Do this sombrely enough, perhaps with implied reference to a recent fatal incident where the cyclist presumably stuck to the law, and you can escape the fact that most RLJers are just impatient.

Road tax

The common complaint, generally shouted or mistyped, that cyclists ‘don’t pay road tax so shouldn’t be on the road’ is just about as wrong as any statement can be. Rebuttal is easy but usually ineffective: for the shouters or mistypers, it’s whoever repeats themselves long enough wins.

Still, here are some facts to establish your credentials as an informed cyclist:

  • Road tax, that is, a tax on motorists to pay for roads, was abolished in 1937, on Churchill’s initiative.
  • Roads are paid for out of general taxation, like schools and hospitals; right of use is not dependent on what you pay, or cigarette smokers could claim more right to hospital use than non-smokers.
  • Cyclists have right of way on roads; car drivers can only use them under licence.
  • Vehicles pay vehicle excise duty (VED), based on emissions; if bikes were subject to VED they would pay zero, like electric and other low-emission cars
  • Most cyclists have a car, so they’re not only ‘paying road tax’ (VED) anyway but are kindly using the bike instead, freeing up space for vehicles.
  • Cycles are banned on motorways and a small number of trunk roads – so cyclists don’t get to use all the big budget projects like bypasses which they’ve paid for out of their taxes. Scoff at any use of the term ‘road tax’ by anyone in the media, and hold them up to ridicule. The related argument – that cyclists should be registered with a licence plate, like cars, which would stop all red-light-jumping and pavement cycling – is easily demolished too (‘Switzerland tried it, didn’t work, waste of money, abolished it.’), especially as it’s not unknown for car drivers to speed, park illegally, drive uninsured, have accidents, etc.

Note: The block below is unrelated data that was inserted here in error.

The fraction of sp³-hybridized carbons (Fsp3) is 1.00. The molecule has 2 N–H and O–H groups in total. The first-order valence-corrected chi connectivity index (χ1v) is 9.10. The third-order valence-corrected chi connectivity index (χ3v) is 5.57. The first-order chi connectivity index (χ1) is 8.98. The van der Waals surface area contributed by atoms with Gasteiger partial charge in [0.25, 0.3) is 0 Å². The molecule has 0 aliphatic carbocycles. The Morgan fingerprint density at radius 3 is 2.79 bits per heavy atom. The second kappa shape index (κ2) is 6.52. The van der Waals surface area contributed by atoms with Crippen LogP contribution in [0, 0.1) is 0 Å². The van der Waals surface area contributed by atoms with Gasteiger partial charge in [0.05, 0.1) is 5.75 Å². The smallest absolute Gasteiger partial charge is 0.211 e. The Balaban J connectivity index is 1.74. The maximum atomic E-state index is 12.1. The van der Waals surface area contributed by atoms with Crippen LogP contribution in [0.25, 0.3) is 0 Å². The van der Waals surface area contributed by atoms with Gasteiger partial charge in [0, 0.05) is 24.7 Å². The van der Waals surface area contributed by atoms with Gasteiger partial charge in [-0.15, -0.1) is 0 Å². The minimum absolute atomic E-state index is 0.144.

Naked streets

No, this doesn’t refer to riding unclothed (that’s the worldwide annual World Naked Bike Ride). A ‘naked street’ has no road markings, signs or signals, and is a freefor-all area where motor traffic, pedestrians and cyclists:

– having to work out all their encounters individually
– all therefore mix slowly and safely. You can claim it is ‘common in the Netherlands’ where it ‘works fine’. Or the opposite; hardly anybody you meet will have seen a real one. Certainly not in England, whose much hyped example – Exhibition Road in Kensington, London
– is about as naked as Scott of the Antarctic, and functions as a normal busy street with distinct car space, pavements and no bike parking. Use this to prove your argument either way.


This one comes up in papers occasionally, usually as a scare story telling motorists that ‘Europe’ is considering ‘making any collision between car and cycle the motorist’s fault’. Nonsense, you say; on the continent there’s merely a presumed insurance protection towards the more vulnerable road user. In, say, a pedestrian-cyclist clash, the cyclist’s insurance will pay for damages unless they can show the cyclist was not at fault. The same tends to be true for car-bike collisions. (‘It works perfectly well all over the continent, and makes for much more mutual respect on the roads…and pavements’.)

Smug cyclists

The standard reproof from motorists masking their guilt about taking half an hour to drive a mile to work: cyclists are smug. Not true: we cyclists are simply pleased with ourselves, because we’re clearly superior to everyone else.

To move it up a gear, grab a copy of The Bluffer’s Guide to Cycling.